There are locally-hosted desktop versions of several payroll software packages available, but the trend is definitely toward cloud-based SaaS, which follows and complements the shift to remote and hybrid work. The major benefit: You can access cloud-based platforms anytime and anywhere as long as you have internet access, and they are more cost-effective, scalable, easier to get up-and-running, and ideal for the requirements of smaller businesses.
Terrestrial products can only be accessed from the computer on which it was installed. Gusto does not have a locally-hosted product, and while QuickBooks Desktop SKUs are still available for a yearly subscription price, the company is sunsetting QuickBooks Desktop in 2023.
Pricing tiers and add-ons
The price of entry is relatively low for both Gusto and QuickBooks Payroll, but add-ons add up. Gusto starts at $39/month and an additional $6 for every employee enrolled in the software. With the addition of features like multi-state payroll, custom onboarding templates, time tracking, next-day direct deposit and PTO management bumps, the price jumps to $80/month and $12 per user.
QuickBooks’ entry tier is Simple Start, which is $30/month for just a single user. Add two more users plus bill management and time tracking and the price increases to $55/month. Five users plus project tracking and inventory tracking is $85/month.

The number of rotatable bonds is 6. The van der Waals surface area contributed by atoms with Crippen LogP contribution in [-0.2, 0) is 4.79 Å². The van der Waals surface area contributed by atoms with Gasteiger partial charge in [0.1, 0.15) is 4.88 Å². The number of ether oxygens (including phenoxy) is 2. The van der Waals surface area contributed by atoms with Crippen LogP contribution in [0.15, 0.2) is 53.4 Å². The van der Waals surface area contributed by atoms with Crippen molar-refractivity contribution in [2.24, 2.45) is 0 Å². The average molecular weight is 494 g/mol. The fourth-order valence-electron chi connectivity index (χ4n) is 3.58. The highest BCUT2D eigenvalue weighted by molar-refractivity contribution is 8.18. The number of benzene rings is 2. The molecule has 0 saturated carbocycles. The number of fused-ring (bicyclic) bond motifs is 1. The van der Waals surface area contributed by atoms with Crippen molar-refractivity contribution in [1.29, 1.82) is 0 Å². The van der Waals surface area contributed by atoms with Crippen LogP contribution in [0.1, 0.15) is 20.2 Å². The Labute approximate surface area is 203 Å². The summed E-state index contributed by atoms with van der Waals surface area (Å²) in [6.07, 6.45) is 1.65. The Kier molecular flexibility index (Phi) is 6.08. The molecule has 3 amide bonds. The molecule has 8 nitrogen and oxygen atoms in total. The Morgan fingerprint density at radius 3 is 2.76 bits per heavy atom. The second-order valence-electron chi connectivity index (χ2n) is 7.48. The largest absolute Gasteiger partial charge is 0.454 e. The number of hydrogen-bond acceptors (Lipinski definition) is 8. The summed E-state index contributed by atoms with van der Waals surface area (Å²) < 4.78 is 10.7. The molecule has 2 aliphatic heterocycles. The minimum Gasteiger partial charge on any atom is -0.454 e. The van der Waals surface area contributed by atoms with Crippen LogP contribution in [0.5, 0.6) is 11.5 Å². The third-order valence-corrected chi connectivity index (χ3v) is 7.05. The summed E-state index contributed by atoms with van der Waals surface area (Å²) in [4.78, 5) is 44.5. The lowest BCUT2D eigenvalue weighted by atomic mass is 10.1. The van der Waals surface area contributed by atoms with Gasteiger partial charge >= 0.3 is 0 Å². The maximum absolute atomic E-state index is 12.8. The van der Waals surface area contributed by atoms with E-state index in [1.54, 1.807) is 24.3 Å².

Benefits such as family and medical leave, Social Security and Medicare tax payments, unemployment insurance, workers’ comp and time off are critical to employee satisfaction, so it’s no surprise that they are integral to payroll and HR SaaS. Both Gusto and QuickBooks can help set up and implement these programs.
Gusto offers built-in benefits administration that sifts through thousands of group health insurance plans — 9,000 plans offered by 30 carriers — based on a business’s size, location, budget and other parameters. It also integrates payroll deductions for medical, dental and vision insurance. Compliance support is included at no extra charge.
By contrast, QuickBooks Payroll partners with online broker SimplyInsured, which offers medical, dental and vision insurance from major carriers based on HR parameters and lets HR managers create a comprehensive coverage plan, complete an application, add employees and upload documents. It also helps review and approve employee eligibility for a chosen plan. Additionally, the QuickBooks framework calculates health, medical and vision, and it adds them directly into the company’s payroll software. QuickBooks also partners with Guideline to provide 401(k) plans.